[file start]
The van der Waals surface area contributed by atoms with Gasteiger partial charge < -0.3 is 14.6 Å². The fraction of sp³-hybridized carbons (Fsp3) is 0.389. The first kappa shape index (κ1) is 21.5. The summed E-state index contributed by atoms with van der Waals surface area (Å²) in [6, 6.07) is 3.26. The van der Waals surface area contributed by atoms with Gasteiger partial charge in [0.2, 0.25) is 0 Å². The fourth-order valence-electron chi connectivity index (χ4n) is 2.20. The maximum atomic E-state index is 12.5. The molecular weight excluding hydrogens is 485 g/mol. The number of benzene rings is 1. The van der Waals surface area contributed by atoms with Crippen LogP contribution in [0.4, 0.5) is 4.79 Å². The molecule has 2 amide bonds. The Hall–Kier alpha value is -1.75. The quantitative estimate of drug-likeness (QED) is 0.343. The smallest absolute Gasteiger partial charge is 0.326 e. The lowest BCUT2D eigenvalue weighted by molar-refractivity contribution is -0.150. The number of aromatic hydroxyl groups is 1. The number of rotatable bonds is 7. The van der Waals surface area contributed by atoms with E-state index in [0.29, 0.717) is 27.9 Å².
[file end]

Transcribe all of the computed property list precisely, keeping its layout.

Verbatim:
The van der Waals surface area contributed by atoms with Gasteiger partial charge < -0.3 is 14.6 Å². The fraction of sp³-hybridized carbons (Fsp3) is 0.389. The first kappa shape index (κ1) is 21.5. The summed E-state index contributed by atoms with van der Waals surface area (Å²) in [6, 6.07) is 3.26. The van der Waals surface area contributed by atoms with Gasteiger partial charge in [0.2, 0.25) is 0 Å². The fourth-order valence-electron chi connectivity index (χ4n) is 2.20. The maximum atomic E-state index is 12.5. The molecular weight excluding hydrogens is 485 g/mol. The number of benzene rings is 1. The van der Waals surface area contributed by atoms with Crippen LogP contribution in [0.4, 0.5) is 4.79 Å². The molecule has 2 amide bonds. The Hall–Kier alpha value is -1.75. The quantitative estimate of drug-likeness (QED) is 0.343. The smallest absolute Gasteiger partial charge is 0.326 e. The lowest BCUT2D eigenvalue weighted by molar-refractivity contribution is -0.150. The number of aromatic hydroxyl groups is 1. The number of rotatable bonds is 7. The van der Waals surface area contributed by atoms with E-state index in [0.29, 0.717) is 27.9 Å².